4.2 Number of samples by substyle .................................................54
4.3 Gender type definitions..............................................................80
5.1 Original data collection categories with associated recoded
categories for SPSS ................................................................83
5.2 Pan-regional biological sex-attribute associations ..................................87
5.3 Biological sex-attribute associations for individual substyles
in the periphery region.............................................................94
5.4 Biological sex-attribute associations for the combined substyles
of the core region ................................................................104
5.5 Pan-regional attribute associations for figures without visible
sex characteristics................................................................107
5.6 Attribute associations for figures without visible sex characteristics
in the Ixtlan del Rio substyle.....................................................108
5.7 Alternate gender typology based only on biological sex associated traits .........112
5.8 Gender counts.......................................................................113
5.9 Gender pairing......................................................................114

Gender is not usually addressed in studies of sociopolitical organization, especially those
that examine processes of political centralization. The exclusion of gender from these
analyses has been two-fold. First, archaeologists tend to use systemic models for evaluating
sociopolitical organization which do not address the role of individuals or agency. Secondly,
the androcentric bias of the discipline has ignored the issue of gender by assuming males are
the only visible actors in the archaeological record.
Recent paradigmatic changes in the discipline emphasizing the importance of issues of
agency and individual action have demonstrated the inability of such models and approaches
to accurately describe sociopolitical organization. Cultures are no longer being viewed as a
collective system, but rather as a dynamic entity composed of active individuals and groups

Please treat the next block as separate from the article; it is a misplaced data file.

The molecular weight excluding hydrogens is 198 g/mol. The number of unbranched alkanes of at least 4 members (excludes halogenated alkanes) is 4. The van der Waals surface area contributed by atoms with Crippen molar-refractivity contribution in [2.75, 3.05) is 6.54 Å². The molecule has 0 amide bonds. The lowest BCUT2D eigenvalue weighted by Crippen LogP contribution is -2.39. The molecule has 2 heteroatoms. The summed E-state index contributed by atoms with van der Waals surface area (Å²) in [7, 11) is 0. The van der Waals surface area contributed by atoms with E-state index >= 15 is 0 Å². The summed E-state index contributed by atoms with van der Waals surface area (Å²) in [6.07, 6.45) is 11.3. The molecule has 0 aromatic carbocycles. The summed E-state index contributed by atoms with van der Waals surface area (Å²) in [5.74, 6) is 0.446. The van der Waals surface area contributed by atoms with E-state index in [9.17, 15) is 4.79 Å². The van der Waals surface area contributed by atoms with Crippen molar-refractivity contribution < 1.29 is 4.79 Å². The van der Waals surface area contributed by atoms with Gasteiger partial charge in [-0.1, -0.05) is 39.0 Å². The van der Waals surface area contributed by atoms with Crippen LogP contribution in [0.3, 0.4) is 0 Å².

with their own ideas, choices, and goals.
With the focus shifted from the group to the individual, critical issues of individual agency,
such as identity and ideology, have been recognized. As a result, archaeologists have been
challenged to consider the place of the individual within the sociopolitical development of
complex societies (Dobres and Robb 2000). Studies have begun to evaluate strategies of
individuals at the local level (Dobres and Robb 2000), however, they tend to focus on the use
and manipulation of religious or sacred ideologies in political and economic contexts.
Of the different forms of identity examined, gender has been given the least attention in
archaeological analyses of political centralization. Ethnic, religious, and political identities
have been, and still are, of major importance in studies of complex societies. In drawing
conclusions from a limited number of variables, these approaches have not fully taken into
account the complex interconnection of other social dimensions such as gender, ethnicity, and
class that result in highly diverse and fluid gender ideologies, identities, roles, relationships,
and power dynamics (Spencer-Wood 2007:30).
Studying gender in complex social organization is more than simply finding women in the
past (Nelson 2007:vii). It is about examining the dynamic relationships between the different